Project description:Death-associated protein 5 (DAP5) is a member of the eIF4G family of scaffolding proteins that mediate cap-independent translation initiation by recruiting the translational machinery to internal ribosomal entry sites (IRESs) on mRNA. The MIF4G domain of DAP5 directly interacts with the eukaryotic initiation factors eIF4A and eIF3 and enhances the translation of several viral and cellular IRESs. Here, the crystallization and preliminary X-ray diffraction analysis of the MIF4G domain of DAP5 is presented.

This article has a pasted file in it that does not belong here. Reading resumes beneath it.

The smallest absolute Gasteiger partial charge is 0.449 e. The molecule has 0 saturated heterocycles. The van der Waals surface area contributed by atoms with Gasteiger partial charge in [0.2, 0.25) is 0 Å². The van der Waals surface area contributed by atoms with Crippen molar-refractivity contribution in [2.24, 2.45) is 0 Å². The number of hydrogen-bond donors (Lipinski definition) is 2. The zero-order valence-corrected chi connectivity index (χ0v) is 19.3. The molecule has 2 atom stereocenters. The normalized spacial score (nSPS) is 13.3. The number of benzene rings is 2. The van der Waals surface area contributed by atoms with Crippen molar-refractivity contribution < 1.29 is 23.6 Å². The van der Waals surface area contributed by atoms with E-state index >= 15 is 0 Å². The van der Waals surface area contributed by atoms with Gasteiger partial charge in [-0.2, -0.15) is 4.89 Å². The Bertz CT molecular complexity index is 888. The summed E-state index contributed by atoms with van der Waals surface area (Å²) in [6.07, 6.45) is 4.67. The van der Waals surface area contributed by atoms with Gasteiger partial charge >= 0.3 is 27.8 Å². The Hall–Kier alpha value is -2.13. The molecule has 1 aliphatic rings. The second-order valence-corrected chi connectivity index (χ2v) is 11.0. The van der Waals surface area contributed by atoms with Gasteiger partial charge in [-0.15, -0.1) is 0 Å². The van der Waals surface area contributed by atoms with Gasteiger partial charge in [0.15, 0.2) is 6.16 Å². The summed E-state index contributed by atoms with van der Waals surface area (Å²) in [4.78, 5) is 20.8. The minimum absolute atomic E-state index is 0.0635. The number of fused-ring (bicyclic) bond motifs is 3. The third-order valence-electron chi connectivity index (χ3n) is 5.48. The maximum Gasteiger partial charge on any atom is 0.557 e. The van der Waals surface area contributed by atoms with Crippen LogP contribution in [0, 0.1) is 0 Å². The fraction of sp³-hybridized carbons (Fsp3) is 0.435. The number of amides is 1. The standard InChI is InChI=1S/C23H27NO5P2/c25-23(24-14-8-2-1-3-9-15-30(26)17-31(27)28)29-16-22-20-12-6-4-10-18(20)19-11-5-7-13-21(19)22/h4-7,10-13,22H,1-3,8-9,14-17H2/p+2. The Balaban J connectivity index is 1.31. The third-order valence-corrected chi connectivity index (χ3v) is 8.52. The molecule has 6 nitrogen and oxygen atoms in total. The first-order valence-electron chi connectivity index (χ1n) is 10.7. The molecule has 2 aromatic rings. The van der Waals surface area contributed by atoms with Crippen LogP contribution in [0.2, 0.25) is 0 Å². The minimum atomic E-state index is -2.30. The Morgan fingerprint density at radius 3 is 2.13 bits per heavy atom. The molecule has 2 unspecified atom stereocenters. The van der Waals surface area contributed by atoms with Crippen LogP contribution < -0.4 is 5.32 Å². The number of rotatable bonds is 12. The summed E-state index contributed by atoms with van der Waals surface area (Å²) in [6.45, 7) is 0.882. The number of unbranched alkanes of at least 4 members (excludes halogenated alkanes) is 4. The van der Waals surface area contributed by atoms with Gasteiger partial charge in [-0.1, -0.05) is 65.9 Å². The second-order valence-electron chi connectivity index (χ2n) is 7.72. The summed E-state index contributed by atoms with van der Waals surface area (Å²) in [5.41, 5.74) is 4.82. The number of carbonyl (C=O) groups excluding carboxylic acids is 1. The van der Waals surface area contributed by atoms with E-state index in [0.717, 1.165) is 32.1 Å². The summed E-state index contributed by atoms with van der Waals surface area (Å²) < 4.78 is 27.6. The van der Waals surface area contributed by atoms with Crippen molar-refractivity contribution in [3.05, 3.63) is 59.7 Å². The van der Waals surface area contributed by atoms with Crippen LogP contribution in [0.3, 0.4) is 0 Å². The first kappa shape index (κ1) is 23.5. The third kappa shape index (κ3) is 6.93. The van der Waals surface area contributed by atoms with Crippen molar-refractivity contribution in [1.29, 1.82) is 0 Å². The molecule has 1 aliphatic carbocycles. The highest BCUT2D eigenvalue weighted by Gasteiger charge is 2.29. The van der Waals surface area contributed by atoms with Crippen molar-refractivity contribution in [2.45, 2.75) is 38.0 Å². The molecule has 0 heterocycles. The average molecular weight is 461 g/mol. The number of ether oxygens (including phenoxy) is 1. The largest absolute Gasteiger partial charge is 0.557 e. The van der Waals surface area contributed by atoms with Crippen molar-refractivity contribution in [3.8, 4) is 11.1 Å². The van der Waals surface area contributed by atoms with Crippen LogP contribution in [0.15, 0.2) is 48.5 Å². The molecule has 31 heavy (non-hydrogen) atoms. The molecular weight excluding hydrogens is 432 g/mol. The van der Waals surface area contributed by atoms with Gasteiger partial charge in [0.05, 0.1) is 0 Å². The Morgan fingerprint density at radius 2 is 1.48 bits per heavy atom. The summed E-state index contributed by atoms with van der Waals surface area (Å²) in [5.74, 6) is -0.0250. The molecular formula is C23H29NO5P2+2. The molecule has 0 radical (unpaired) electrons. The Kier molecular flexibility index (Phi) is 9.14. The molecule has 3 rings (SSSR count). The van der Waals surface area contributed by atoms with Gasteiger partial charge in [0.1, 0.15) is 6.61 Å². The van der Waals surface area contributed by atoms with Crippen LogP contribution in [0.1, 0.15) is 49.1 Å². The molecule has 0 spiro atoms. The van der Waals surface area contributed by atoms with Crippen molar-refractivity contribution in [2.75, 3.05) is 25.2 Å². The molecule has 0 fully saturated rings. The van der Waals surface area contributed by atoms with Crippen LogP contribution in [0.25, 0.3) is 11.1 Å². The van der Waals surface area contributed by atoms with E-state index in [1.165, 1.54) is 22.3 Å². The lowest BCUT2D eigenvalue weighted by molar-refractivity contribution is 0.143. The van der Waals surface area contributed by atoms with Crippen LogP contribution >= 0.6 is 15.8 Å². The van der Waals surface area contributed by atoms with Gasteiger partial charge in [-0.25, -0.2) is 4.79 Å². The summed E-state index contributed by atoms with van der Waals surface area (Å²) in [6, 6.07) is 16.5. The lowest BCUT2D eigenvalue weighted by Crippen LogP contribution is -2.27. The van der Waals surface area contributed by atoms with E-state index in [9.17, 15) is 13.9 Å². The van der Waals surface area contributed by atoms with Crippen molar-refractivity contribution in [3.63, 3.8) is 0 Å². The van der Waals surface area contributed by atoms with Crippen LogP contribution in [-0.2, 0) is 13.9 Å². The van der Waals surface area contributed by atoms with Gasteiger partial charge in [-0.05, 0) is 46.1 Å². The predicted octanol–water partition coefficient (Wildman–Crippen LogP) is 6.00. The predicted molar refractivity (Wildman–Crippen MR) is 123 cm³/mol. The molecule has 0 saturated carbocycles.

Project description:Proper wiring between neurons is indispensable for proper brain function. From the early developmental stage, axons grow and navigate to connect to targets according to specific guidance cues. The accuracy of axonal outgrowth and navigation are controlled by a variety of genes, and mutations and/or deficiencies in these genes are closely related to several brain disorders, such as autism. DSCR1 is one of these genes and regulates actin filament formation in axons. Thus, identifying the detailed regulatory mechanisms of DSCR1 expression is crucial for the understanding of the axon development of neurons; however, these regulatory mechanisms of DSCR1 remain unknown. Here, we discovered that mRNA encoding the DSCR1 isoform DSCR1.4 is present and mainly translated by the cap-independent initiation mechanisms in both the soma and axons of hippocampal neurons. We found that translation of DSCR1.4 mRNA is enhanced by death-associated protein 5 (DAP5), which can bind to DSCR1.4 5'UTR. BDNF-stimulus induced an increase in DAP5 expression and the cap-independent translation efficiency of DSCR1.4 mRNA in axon as well as soma. Furthermore, we showed the importance of the cap-independent translation of DSCR1.4 on enhancement of DSCR1.4 expression by BDNF-stimulus and axonal outgrowth of hippocampal neurons. Our findings suggest a new translational regulatory mechanism for DSCR1.4 expressions and a novel function of DAP5 as a positive regulator of DSCR1.4 mRNA translation induced in soma and axon of hippocampal neurons.